A circuit court judge in Jefferson City agreed with the opponents and rewrote the summary. The unions responded by appealing to a higher court. A three-judge panel at the state’s Western District Court of Appeals in Kansas City sided with the unions and reinserted the language they favored. The measure has since been cleared to go before voters.
Secretary Ashcroft says the proposal being considered would safeguard initiative petitions from special interest groups who want to side-step the legislative process.
“Right now, we have individuals that are spending millions of dollars because they can’t get the laws they want, and they want to bypass the legislature,” says Ashcroft. “I think that’s inappropriate. And I think that we should not be subsidizing them with tax payer dollars.”
Ashcroft claims hundreds of thousands of dollars in taxpayer money goes toward administrative costs to get initiative petitions onto the ballot.
Woody Cozad of First Rule Incorporated contends that charging fees to file a petition, or for collecting signatures, amounts to an unconstitutional poll tax.
“You cannot place a fee on a constitutionally guaranteed right,” says Cozad. “All of us. All the taxpayers of the state just have to dig in our pockets and put the money into general revenue to pay the costs of guaranteeing the exercise of our fundamental rights. We can’t do that with a user fee.”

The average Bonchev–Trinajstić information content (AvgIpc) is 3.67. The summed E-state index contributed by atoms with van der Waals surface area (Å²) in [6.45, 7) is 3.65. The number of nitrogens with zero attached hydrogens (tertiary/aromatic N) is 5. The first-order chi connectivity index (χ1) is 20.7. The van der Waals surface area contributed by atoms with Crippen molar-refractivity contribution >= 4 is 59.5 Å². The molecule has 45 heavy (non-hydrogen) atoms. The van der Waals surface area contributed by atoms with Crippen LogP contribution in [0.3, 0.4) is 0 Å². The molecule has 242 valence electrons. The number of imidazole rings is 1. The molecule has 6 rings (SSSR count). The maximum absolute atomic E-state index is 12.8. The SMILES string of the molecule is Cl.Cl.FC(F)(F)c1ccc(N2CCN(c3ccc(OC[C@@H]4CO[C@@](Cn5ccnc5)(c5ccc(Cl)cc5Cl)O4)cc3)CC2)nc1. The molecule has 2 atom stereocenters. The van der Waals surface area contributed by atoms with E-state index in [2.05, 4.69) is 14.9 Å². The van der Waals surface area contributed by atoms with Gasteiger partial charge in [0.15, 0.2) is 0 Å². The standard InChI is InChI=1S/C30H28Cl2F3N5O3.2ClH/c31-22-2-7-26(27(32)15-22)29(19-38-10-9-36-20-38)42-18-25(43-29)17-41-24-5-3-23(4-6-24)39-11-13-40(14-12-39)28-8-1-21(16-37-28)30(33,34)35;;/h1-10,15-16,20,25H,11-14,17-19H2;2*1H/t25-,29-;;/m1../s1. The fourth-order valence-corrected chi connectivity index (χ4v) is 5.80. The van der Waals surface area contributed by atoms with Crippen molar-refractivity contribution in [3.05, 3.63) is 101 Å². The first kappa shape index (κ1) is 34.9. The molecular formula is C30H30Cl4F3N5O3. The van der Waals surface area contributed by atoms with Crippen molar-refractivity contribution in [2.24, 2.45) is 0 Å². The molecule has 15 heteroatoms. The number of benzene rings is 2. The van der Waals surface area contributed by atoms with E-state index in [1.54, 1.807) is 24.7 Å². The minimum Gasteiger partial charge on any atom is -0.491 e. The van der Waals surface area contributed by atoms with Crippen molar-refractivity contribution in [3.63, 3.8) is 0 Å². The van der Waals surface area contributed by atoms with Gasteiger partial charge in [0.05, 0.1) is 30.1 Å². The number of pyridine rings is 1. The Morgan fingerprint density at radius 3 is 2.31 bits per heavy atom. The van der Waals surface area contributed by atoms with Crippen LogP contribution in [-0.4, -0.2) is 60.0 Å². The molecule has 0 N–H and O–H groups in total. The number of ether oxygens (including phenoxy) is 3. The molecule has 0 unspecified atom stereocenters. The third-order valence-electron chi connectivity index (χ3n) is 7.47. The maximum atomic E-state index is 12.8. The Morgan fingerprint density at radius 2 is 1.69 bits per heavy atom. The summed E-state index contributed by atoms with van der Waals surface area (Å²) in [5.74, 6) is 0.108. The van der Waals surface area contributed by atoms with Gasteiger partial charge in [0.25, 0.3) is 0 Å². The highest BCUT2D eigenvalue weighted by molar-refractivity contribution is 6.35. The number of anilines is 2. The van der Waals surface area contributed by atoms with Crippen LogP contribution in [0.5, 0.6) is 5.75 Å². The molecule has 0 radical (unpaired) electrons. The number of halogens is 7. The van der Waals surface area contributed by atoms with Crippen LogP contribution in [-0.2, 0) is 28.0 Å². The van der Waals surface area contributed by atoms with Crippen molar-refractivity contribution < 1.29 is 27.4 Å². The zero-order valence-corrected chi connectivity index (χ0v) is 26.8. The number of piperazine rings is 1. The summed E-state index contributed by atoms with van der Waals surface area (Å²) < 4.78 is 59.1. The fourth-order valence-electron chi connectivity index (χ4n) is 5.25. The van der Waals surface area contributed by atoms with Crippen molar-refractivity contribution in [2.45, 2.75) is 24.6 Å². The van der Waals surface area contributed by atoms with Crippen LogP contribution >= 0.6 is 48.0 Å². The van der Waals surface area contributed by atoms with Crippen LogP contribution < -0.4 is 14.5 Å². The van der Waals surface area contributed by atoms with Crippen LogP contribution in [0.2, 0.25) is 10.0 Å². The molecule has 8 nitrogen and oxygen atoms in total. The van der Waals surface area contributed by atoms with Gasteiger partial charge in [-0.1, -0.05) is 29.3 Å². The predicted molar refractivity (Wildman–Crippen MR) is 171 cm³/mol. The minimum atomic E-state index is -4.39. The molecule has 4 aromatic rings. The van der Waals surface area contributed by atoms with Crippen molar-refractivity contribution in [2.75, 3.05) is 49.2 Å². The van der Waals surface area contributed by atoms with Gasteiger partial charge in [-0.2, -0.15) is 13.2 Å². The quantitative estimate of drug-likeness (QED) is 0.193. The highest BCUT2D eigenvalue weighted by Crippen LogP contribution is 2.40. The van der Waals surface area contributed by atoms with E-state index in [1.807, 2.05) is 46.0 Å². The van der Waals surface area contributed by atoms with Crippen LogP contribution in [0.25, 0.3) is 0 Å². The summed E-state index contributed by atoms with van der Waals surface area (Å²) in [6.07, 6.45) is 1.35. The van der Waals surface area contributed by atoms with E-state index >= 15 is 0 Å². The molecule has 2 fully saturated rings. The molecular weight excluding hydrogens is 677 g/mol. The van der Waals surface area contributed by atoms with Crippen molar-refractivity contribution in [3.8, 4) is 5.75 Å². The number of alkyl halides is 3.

Eric Fey, Democratic Director of Elections for the St. Louis County Election Board says the petition signature verification process is a huge financial drain on his office.
“In 2016 in St. Louis County, we verified about 400,000 petition signatures,” says Fey. “That’s more than anybody verified, for example, in the whole state of Arizona or Colorado, because in Missouri we verify every single signature.”
Joining the St. Louis County Election Board in supporting the bill at a Tuesday Senate committee hearing were the Missouri Association of County Clerks and Election Authorities, the Missouri Cattlemen’s Association, the Missouri Pork Association, the Missouri Municipal League, the Missouri Farm Bureau and the Missouri Chamber of Commerce.
Three unions joined First Rule in opposing the proposal – the AFL-CIO, Service Employees International and Missouri American Federation of Teachers.
The bill would further prohibit initiative petitions from declaring any federal law unconstitutional. Additionally, it would move back the first day of filing petitions to January 31st after November general elections. The change would be intended to ease the burden on the secretary of state’s office, which oversees both elections and initiative petitions.
At a committee hearing on the bill, Ashcroft said minor changes are being made to it. He specified that the 40-cent fee for signatures collected didn’t actually represent a charge for all the signatures gathered, but rather was equivalent to the number of valid signatures required to send the measure before voters.
For initiative petitions, that number is in excess of 160,000, as signatures representing 8% of legal voters in any six of the eight congressional districts in Missouri are required.